“And the point is, to live everything” extolled poet Rilke. “Live the questions now. Perhaps you will then gradually, without noticing it, live along some distant day into the answer.”
The Asian Art Museum’s current special exhibit, Utsutsushi Utsushi, is one artist’s attempt at living everything—past and present, illusion and reality—in the here and now. A solo exhibit by acclaimed Japanese video artist Tabaimo, the work is a mix of new and existing video installations. Evoking the refinement of 17th-century woodblock prints in a series of technically sophisticated, multi-screen animations, Utsutsushi Utsushi takes viewers through a fresh, unprecedented and sometimes disturbing sensory journey “connecting the past and the future to the present.”
The exhibit title is a phrase playfully invented by the 41-year old curator and creator. Utsutsushi is a word play on utstsu—meaning things that exist in the world—and the artistic concept of utsushi, which translates literally to copying, an artistic discipline of paying homage to past masters that Tabaimo learned from her ceramicist mother, Tabata Shion.
Stipulating that utsushi isn’t quite the same as reproducing, Tabaimo initially makes what utsushi is relatable, even seemingly self-evident to the newly arrived viewer. The Obscuring Moon, on display in the first gallery, transfers to video imagery she derived from Moon Cape, Utagawa Hiroshige’s ukiyo-e print. Projected onto screens placed at a 90-degree angle, The Obscuring Moon features gently opening-and-closing shoji screens, and the darkly humorous arrival and departure of various critters. While in the Hiroshige print the mysterious female figure is all but hidden, Tabaimo infuses her with intriguing presence, her movements injecting her with life.
And yet, a couple of galleries later, just when you thought you got the hang of what utsushi is all about, Tabaimo invites the viewers to challenge their thinking. Completely.
Haunted House is a work inspired by large format folding screens and handscrolls. In this form of traditional Japanese art, the viewer sees a series of vignettes, and the eye travels in long, horizontal sweeps. That kinesthetic experience is meticulously transferred into video form in Haunted House. This installation includes an accompanying soundtrack, an upbeat sound is reminiscent of vintage game shows. The saccharine tune feels congruent with the illustration of a modern day apartment complex, filled with ordinary people doing ordinary things. But before long, that music begins to feel false and creepy, as viewers realize the video is presented through the lens of a slowly-moving peephole. Eventually, their eyes travel from a woman hanging laundry to dry, to a hanging corpse just one unit over. Reality, utsutsu, is not what it seems; and neither, apparently, is utsushi.
In the next three galleries, the work becomes more complex, the narrative structure no longer held together by a linear past-meets-present sequence. This further distances viewers from the easy knowing of what utsushi is from just a few galleries ago.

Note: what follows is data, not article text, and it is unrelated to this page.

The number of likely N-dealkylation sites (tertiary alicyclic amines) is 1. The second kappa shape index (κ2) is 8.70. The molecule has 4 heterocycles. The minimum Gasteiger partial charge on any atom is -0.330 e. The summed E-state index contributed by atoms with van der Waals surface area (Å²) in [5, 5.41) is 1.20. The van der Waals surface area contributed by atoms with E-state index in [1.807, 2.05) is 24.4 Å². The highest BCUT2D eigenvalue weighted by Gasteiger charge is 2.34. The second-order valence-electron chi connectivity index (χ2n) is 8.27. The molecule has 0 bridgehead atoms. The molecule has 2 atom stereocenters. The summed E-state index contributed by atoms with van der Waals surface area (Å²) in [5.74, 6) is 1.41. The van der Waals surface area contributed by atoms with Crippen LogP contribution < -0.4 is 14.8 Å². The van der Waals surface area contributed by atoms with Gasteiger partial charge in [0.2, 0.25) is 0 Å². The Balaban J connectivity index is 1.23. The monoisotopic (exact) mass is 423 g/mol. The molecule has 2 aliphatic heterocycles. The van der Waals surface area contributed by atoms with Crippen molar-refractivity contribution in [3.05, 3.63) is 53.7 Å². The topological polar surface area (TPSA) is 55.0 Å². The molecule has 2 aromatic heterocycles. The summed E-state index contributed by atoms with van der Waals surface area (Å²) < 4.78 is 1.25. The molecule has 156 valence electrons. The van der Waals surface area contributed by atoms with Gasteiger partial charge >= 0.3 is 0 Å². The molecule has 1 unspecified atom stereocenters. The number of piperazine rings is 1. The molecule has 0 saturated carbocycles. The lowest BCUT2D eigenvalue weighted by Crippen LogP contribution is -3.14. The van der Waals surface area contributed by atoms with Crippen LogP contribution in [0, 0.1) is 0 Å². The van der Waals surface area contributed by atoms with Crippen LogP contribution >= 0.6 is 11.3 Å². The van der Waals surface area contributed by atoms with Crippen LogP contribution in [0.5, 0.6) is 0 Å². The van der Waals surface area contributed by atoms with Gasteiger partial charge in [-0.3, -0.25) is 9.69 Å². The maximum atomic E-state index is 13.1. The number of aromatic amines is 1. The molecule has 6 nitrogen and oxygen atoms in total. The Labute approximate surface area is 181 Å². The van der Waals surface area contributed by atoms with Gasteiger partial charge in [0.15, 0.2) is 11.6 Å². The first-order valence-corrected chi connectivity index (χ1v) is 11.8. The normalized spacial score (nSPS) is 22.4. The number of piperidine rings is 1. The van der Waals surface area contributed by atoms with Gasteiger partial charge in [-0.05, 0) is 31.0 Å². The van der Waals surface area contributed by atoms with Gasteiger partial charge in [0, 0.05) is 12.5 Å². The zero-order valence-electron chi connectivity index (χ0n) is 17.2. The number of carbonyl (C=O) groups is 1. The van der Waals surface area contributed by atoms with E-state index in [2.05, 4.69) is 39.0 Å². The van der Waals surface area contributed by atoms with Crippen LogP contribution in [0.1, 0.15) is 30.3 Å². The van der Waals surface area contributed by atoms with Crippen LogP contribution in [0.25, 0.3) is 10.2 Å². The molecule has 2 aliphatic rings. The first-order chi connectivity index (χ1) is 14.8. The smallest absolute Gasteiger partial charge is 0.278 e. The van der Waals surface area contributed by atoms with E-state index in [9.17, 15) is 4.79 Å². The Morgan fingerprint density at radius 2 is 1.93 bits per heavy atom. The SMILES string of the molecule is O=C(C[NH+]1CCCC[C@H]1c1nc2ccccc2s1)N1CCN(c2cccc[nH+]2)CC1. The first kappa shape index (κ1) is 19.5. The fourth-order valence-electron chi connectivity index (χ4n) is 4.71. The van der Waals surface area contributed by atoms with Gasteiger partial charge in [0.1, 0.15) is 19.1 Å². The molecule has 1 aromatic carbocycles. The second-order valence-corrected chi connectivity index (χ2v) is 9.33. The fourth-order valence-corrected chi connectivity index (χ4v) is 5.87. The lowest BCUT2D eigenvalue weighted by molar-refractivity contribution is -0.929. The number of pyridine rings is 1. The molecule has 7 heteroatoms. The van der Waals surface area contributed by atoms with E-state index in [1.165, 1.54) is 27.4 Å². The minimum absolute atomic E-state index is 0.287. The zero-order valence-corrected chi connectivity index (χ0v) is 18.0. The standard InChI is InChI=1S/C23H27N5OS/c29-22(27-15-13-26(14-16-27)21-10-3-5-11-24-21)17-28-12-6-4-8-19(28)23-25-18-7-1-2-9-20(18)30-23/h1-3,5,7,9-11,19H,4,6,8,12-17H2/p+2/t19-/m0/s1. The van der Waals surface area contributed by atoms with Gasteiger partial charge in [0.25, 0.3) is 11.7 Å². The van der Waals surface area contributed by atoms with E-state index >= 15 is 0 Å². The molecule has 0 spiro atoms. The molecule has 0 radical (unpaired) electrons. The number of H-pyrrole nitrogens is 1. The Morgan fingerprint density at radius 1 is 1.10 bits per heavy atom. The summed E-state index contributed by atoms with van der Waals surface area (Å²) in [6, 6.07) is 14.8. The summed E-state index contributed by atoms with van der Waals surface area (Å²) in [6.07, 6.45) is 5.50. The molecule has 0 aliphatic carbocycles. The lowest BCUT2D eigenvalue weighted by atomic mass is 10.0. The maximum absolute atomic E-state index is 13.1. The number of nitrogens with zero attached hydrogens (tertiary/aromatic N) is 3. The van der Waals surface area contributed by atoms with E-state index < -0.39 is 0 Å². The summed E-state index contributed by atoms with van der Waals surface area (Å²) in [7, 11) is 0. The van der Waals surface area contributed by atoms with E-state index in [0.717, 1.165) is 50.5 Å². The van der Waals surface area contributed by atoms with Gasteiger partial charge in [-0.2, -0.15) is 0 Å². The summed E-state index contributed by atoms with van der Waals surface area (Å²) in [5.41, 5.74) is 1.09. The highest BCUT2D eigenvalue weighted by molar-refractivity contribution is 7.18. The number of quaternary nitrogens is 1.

Chirping, hanging in the second to last gallery, is a newly created work inspired by pair of 19th century hanging silk scrolls. Depicting butterflies and dragonflies, the historical work hangs on either side of the similarly shaped and sized pair of projection screens. The insects dance onto the blank screen with flourish, then take their places. Out of all the works in Utsutsushi Utsushi, the “finished” image on screen presents most strikingly as a cut-and-paste replica of the original.
As the video progresses further, the insects begin to bleed in pretty colors onto the screen, as if they’ve flown into a windshield. “When people are able to form connections across time and space,” Tabaimo asserts, “they are able to do things they couldn’t achieve on their own.” As if they’re metaphors for such people, the dead-looking butterflies in Chirping defy the space-time continuum, and, their apparent demise. Unlike the ones solidly affixed to the silk scrolls, these butterflies leap. And disappear.
Throughout the 8-gallery exhibit, Tabaimo consistently demonstrates her indebtedness to past Japanese artists. This is most evident her impeccable transference of form: colors, shapes, proportions. While she doesn’t veer from this display of humility in her execution, choosing Crow as her final installation is still subversive. Crow takes inspiration from the Asian Art Museum’s most beloved pair of gold, 6-panel screens, and re-imagines the crows living in the shadow of the night. “Crows are associated with untidiness because they look for garbage and create litter,” says Tabaimo. Crow symbolizes the artist’s direct wish not to tidy up as Japanese custom dictates at the end of events. She will go against tradition to leave a mess of thoughts in the viewers mind.
In the final act of her immersive journey, Tabaimo reveals that she had intended all along not to answer what utsushi is. Rather, she meant to draw viewers into joining her in living the question “what is utsushi?” now. Uncomfortable as that ambiguity is, viewers realize that somewhere along the way, they’d given consent to joining her there without noticing it. Perhaps each viewer will leave this exhibit with an enhanced ability to “live everything” themselves, connecting past to future to the present, and as Rilke predicted a century ago, “live along some distant day into the answer.”
Utsutsushi Utsushi is open at Asian Art Museum, Tuesday through Sunday until February 26, 2017 at SAM’s Asian Art Museum (1400 E Prospect St, Seattle, WA 98112). For more information, visit seattleartmuseum.org.